With the arrival of the new Sonos Roam ($169; sonos.com), Sonos now has two fully wireless Bluetooth speakers in its vast lineup of premium audio products. That begs an important question: Do you get the $169 Roam or splurge for the more feature-rich $399 Sonos Move?
The Sonos Roam is a portable Bluetooth speaker you can throw in your bag for a day at the beach, while the Move is a larger device that can fill up just about any room. These two speakers differ pretty significantly in terms of price, sound output and feature set, but they also have some surprising similarities, and can even work together seamlessly to keep the music pumping all throughout your home.
Looking to add one (or both) of Sonos’ wireless speakers to your sound system? Here’s a handy breakdown of how these two smart speakers compare.
Who the Sonos Roam is for
The new $169 Sonos Roam is for folks looking for a highly portable Bluetooth speaker that packs all of the audio smarts Sonos is known for. It’s the most affordable speaker in Sonos’ lineup, and at 6.6 inches long and weighing just under a pound, it’s the easiest one to toss into a bag or purse once it’s time to enjoy the outdoors.
The Roam is rated for 10 hours of battery life, so it should hold up fairly well for road trips or just a long day by the pool. And just in case it takes a spill into the water, Sonos’ portable speaker carries an IP67 water resistance rating that allows it to be submerged in up to 3 feet of water for 30 minutes. It’s also the first Sonos speaker with physical control buttons, which may be a boon for those who don’t want to fiddle with capacitive touch controls.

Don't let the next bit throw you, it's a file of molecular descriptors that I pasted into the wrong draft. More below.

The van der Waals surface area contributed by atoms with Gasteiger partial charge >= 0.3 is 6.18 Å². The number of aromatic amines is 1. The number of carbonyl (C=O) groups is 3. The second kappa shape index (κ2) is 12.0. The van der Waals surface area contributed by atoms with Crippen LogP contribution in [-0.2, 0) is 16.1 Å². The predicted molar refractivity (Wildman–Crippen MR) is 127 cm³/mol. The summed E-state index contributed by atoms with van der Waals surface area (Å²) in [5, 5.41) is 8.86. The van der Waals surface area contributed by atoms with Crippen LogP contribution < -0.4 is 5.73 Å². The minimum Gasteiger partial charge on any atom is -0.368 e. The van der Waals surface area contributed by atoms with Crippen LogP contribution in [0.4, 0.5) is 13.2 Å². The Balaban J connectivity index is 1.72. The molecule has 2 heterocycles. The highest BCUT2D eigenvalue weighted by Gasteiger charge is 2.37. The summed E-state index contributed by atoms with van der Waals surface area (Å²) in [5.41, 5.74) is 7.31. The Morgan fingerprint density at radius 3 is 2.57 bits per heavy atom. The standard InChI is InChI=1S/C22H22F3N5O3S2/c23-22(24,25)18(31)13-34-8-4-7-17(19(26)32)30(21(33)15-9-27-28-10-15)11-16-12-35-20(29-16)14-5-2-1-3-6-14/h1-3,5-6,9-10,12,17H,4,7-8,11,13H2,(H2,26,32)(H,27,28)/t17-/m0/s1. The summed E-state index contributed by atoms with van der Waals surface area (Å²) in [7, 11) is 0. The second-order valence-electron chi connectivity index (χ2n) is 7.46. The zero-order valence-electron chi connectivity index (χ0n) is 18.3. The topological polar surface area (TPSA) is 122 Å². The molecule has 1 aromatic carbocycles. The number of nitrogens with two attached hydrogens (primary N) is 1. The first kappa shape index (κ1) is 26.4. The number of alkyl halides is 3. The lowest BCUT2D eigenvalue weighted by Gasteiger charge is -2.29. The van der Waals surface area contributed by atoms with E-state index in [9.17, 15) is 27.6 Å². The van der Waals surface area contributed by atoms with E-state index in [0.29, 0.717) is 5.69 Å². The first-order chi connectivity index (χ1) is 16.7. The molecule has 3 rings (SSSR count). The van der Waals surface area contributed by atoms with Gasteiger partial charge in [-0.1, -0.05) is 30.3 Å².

In terms of audio and specs, the Roam packs all of the features you’d expect from a Sonos speaker. It supports both Wi-Fi and Bluetooth, and can automatically switch between the two when you’re moving in and out of your home. The Roam can sync up with other speakers, such as the Move, the $199 Sonos One and the $499 Sonos Five, allowing it to seamlessly integrate into your existing Sonos setup for rich multiroom audio. And it features Sonos’ TruePlay technology, which allows the speaker to automatically tune itself based on its surroundings to deliver the clearest audio possible.
Sonos’ latest wireless speaker has a built-in far-field microphone, which should prove handy for controlling it with your voice via either Amazon Alexa or Google Assistant. The Roam can be controlled via the Sonos S2 app for iOS and Android, and supports more than 100 streaming services, including heavy hitters such as Spotify, Tidal and Apple Music.
Who the Sonos Move is for
If you’re willing to invest in a bigger, more durable smart speaker for your backyard or patio, the Sonos Move might be more up your alley. Standing more than 9 inches tall and weighing 6.6 pounds, the Move is still portable but is meant to be something you move around your home rather than a speaker that you take on a hike or camping trip.